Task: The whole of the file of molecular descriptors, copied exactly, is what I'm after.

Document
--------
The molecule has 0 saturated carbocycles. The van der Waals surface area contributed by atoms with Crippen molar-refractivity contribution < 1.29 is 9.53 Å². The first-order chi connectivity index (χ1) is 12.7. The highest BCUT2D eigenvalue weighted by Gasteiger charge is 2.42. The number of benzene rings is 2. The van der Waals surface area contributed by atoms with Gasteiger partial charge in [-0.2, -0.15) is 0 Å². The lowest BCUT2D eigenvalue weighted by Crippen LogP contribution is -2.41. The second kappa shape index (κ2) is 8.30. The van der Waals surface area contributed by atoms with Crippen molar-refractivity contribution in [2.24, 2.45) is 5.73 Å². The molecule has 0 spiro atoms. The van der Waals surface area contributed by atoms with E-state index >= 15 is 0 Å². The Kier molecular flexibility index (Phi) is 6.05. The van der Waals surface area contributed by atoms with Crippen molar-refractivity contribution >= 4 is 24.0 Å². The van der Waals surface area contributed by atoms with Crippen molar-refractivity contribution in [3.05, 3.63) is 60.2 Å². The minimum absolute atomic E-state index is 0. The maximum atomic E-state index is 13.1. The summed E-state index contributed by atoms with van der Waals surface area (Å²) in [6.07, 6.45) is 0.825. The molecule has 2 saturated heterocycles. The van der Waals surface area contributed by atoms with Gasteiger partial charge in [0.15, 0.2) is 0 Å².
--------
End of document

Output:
The molecule has 0 saturated carbocycles. The van der Waals surface area contributed by atoms with Crippen molar-refractivity contribution < 1.29 is 9.53 Å². The first-order chi connectivity index (χ1) is 12.7. The highest BCUT2D eigenvalue weighted by Gasteiger charge is 2.42. The number of benzene rings is 2. The van der Waals surface area contributed by atoms with Gasteiger partial charge in [-0.2, -0.15) is 0 Å². The lowest BCUT2D eigenvalue weighted by Crippen LogP contribution is -2.41. The second kappa shape index (κ2) is 8.30. The van der Waals surface area contributed by atoms with Crippen molar-refractivity contribution in [2.24, 2.45) is 5.73 Å². The molecule has 0 spiro atoms. The van der Waals surface area contributed by atoms with E-state index >= 15 is 0 Å². The Kier molecular flexibility index (Phi) is 6.05. The van der Waals surface area contributed by atoms with Crippen molar-refractivity contribution >= 4 is 24.0 Å². The van der Waals surface area contributed by atoms with Crippen molar-refractivity contribution in [3.05, 3.63) is 60.2 Å². The minimum absolute atomic E-state index is 0. The maximum atomic E-state index is 13.1. The summed E-state index contributed by atoms with van der Waals surface area (Å²) in [6.07, 6.45) is 0.825. The molecule has 2 saturated heterocycles. The van der Waals surface area contributed by atoms with Gasteiger partial charge in [0.15, 0.2) is 0 Å².